The Duke of Edinburgh’s Award, established in 1956 by Prince Philip, is a youth awards programme that recognises the achievements of teenagers and young adults from 14 - 24 in completing several self-improvement exercises. The Award has three progressive levels, which upon completion reward participants with a Bronze, Silver or Gold Duke of Edinburgh’s Award.
The Award follows a four section format for each level of achievement: Volunteering, Physical, Skills and Expedition. At Gold level, an additional Residential section must also be completed, where participants stay and work away from home for five days to work on shared goals. After achieving their Gold Award, participants are invited to attend a Gold Award Presentation with a Member of the Royal Family to receive their certificate. Each section is designed to enable participants to improve and attain essential skills to help them navigate adult life.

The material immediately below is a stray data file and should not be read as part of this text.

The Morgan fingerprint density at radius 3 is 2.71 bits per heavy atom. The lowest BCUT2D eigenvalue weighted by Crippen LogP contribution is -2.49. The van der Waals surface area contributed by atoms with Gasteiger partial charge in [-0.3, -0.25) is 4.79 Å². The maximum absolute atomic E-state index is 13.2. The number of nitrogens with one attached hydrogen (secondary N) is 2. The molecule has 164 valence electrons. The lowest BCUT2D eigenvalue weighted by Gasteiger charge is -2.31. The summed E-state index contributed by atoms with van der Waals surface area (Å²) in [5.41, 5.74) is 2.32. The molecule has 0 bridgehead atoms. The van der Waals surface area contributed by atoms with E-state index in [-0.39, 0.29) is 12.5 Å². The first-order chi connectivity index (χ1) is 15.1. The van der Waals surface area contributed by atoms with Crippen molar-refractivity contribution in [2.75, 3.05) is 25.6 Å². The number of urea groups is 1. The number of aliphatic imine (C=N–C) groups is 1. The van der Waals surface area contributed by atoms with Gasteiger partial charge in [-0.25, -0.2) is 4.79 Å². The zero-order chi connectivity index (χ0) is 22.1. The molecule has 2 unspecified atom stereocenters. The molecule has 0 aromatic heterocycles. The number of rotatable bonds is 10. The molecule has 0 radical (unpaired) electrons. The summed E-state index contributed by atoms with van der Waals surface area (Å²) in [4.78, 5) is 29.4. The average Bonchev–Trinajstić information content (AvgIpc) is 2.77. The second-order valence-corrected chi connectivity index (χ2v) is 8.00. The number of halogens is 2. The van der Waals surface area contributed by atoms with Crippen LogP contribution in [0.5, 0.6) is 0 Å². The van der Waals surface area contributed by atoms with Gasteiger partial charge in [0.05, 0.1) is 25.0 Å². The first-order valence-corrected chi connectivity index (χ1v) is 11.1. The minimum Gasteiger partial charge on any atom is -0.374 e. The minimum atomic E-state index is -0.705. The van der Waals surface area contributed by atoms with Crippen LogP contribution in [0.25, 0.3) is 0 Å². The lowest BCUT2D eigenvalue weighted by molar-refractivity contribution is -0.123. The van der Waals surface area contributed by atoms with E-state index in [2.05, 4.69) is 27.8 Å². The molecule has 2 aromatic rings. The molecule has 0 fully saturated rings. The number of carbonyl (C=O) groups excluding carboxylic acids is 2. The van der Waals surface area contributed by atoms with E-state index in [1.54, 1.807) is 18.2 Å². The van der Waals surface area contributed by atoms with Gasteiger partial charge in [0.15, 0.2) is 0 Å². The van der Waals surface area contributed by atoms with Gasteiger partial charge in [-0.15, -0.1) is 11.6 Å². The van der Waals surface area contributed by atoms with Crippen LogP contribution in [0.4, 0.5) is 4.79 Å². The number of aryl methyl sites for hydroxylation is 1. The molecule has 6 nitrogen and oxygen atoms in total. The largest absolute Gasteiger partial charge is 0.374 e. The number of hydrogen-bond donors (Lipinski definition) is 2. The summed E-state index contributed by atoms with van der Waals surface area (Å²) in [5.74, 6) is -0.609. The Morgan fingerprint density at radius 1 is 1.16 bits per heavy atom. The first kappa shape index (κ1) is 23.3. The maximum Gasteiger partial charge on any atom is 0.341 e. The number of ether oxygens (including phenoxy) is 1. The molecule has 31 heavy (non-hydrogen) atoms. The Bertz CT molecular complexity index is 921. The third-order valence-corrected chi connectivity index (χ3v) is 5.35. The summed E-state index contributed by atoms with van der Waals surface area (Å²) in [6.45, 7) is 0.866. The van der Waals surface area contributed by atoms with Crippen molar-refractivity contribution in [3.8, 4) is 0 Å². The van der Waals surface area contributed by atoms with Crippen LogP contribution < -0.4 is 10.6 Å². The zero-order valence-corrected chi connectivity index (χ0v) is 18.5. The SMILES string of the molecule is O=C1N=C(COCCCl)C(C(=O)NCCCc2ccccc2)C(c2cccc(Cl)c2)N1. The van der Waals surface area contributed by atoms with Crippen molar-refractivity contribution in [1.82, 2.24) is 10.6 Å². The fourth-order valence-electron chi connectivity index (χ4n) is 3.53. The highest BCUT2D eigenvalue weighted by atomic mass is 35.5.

Initially announced in 1956 as a programme for boys aged 15 - 18, the success of the Duke of Edinburgh’s Award quickly saw it expanded as larger groups of young people were invited to join. The first Gold Awards were achieved in 1958. From an initial enrolment of 7,000 people in the first 12 months of the programme, participation in the Duke of Edinburgh’s Award has grown each year.
As of March 2020, over 6.7 million Duke of Edinburgh’s Awards have been started, with over 3.1 million Awards having been achieved across all levels. Although the Duke of Edinburgh’s Award began as a UK specific programme, it has now expanded to include 144 nations around the globe.
To celebrate the legacy of Prince Philip in establishing the Duke of Edinburgh’s Award and inspiring young people across numerous countries and generations, the programme has asked past participants to share their memories of the Award to help inspire future generations to take part.